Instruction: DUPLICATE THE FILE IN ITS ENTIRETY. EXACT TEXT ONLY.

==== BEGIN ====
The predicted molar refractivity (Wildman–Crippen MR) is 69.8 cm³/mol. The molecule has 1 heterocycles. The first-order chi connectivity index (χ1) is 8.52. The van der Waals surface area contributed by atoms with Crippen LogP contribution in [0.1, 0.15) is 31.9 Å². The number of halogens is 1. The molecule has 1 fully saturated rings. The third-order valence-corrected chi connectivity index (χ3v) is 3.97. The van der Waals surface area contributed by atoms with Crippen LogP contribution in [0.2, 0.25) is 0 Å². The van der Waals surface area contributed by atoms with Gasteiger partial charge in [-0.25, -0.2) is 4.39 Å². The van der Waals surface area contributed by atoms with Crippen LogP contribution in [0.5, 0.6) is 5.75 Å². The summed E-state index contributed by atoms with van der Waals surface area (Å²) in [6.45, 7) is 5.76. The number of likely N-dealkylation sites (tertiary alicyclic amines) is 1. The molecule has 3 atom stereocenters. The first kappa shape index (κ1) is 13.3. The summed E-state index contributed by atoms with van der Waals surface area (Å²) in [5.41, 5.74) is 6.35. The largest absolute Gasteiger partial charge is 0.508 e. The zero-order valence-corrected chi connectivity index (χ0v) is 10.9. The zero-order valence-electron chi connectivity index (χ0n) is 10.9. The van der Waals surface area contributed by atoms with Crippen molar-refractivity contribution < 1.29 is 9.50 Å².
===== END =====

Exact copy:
The predicted molar refractivity (Wildman–Crippen MR) is 69.8 cm³/mol. The molecule has 1 heterocycles. The first-order chi connectivity index (χ1) is 8.52. The van der Waals surface area contributed by atoms with Crippen LogP contribution in [0.1, 0.15) is 31.9 Å². The number of halogens is 1. The molecule has 1 fully saturated rings. The third-order valence-corrected chi connectivity index (χ3v) is 3.97. The van der Waals surface area contributed by atoms with Crippen LogP contribution in [0.2, 0.25) is 0 Å². The van der Waals surface area contributed by atoms with Gasteiger partial charge in [-0.25, -0.2) is 4.39 Å². The van der Waals surface area contributed by atoms with Crippen LogP contribution in [0.5, 0.6) is 5.75 Å². The summed E-state index contributed by atoms with van der Waals surface area (Å²) in [6.45, 7) is 5.76. The number of likely N-dealkylation sites (tertiary alicyclic amines) is 1. The molecule has 3 atom stereocenters. The first kappa shape index (κ1) is 13.3. The summed E-state index contributed by atoms with van der Waals surface area (Å²) in [5.41, 5.74) is 6.35. The largest absolute Gasteiger partial charge is 0.508 e. The zero-order valence-corrected chi connectivity index (χ0v) is 10.9. The zero-order valence-electron chi connectivity index (χ0n) is 10.9. The van der Waals surface area contributed by atoms with Crippen molar-refractivity contribution < 1.29 is 9.50 Å².